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Just discovered this site. My uncle gave me his old bike. The chain has been slipping and today we replaced the chain (previous was worn and stretched, the rear casette (to a used but less-worn one), and the two cogs on the derailleur. Now we can definitely see that the chain is slipping on the crank - on the front, not the back gears.

Could you all please help me determine what kind of new crankset I need that will fit best?

42 teeth in the largest

Pics here: https://imgur.com/a/SHgDQEo

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  • Do you just want to replace the one worn chainring, or the entire assembly of cranks and spider and bottom bracket ? – Criggie Mar 29 at 5:23
  • And can you please check if the chainrings are rivetted together, or are they bolted ? – Criggie Mar 29 at 5:33
  • You’re probably to want to replace the back cogs too. Looking at the sharkyness of the big ring it’s a good bet the back cogs have worn in to the chain stretch also. – Warren Burton Mar 29 at 14:20
  • Yep, those chainrings are worn out! – Daniel R Hicks Mar 29 at 22:14
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If you just want to go with something basic that's close to what you have, it's easy to get a replacement repair type crankset for this sort of bike. Check your tooth count, but it's probably 42/32/22, and then check the length, which is usually stamped on the inside of the arms. It will probably be either 170mm or 175mm.

The other distinguishing factor is that what you've got is a "low profile" type square taper crank, which is bike parts catalog lingo for "the arms are all bendy," as opposed to flat. They were the predominant type on 90s steel MTBs such as this. Square taper low profile cranks usually use the shorter range of bottom brackets, i.e. 115mm-ish, so if you want to re-use the existing bottom bracket, you'll likely need to get something similar.

However, that leads to the real rabbit hole: matching the bottom bracket. You want your front chainline to come out right. Different cranks use different length spindles to get to the same front chainline. Presuming the chainline is good now, and if the bottom bracket is in a condition that's worth re-using, the best way to proceed is pull off the existing cranks, measure the spindle, and get a replacement crankset that happens to take the same length according to its manufacturer specs. There's a further stipulation here that this bike could be old enough for its rear end to be a little narrower than the 135mm standard that was ubiquitous on mountain bikes from about the mid-90s on. Or not - doing this right would entail measuring. There are a lot of questions on this site about measuring chainline that can help you figure this out. Published BB numbers for the type of repair cranks you'll be looking at will be to give a modern front chainline of about 47.5mm, so if your target front chainline number is different for any reason then you'll have to compensate in how you interpret the listed spindle length.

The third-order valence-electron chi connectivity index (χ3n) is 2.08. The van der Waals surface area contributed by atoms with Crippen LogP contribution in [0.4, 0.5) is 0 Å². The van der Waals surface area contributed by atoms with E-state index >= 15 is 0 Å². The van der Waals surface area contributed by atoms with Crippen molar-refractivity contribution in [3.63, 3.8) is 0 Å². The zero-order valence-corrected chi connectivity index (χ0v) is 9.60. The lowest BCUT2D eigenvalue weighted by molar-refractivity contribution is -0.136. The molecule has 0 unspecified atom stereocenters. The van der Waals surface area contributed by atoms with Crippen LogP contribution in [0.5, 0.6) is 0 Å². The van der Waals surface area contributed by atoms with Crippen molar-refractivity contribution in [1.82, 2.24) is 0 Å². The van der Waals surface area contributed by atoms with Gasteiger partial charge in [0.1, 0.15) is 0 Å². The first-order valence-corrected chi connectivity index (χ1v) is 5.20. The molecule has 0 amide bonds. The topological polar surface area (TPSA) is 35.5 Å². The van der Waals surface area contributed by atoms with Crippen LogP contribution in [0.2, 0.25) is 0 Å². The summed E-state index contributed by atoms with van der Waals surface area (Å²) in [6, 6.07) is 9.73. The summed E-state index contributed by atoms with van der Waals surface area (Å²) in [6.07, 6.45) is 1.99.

If the existing bottom bracket is fairly worn and you think this bike is going to start being ridden again, replacing it with a decent cheap new one like a Shimano BB-UN26 probably makes sense because they're so cheap. If you want this to be a minimal cost repair, then do the above.

All that said, if you just search around for "42/32/22 square taper crank" you'll see tons of options.

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  • Thanks, really appreciate it – Matt Apr 1 at 1:59

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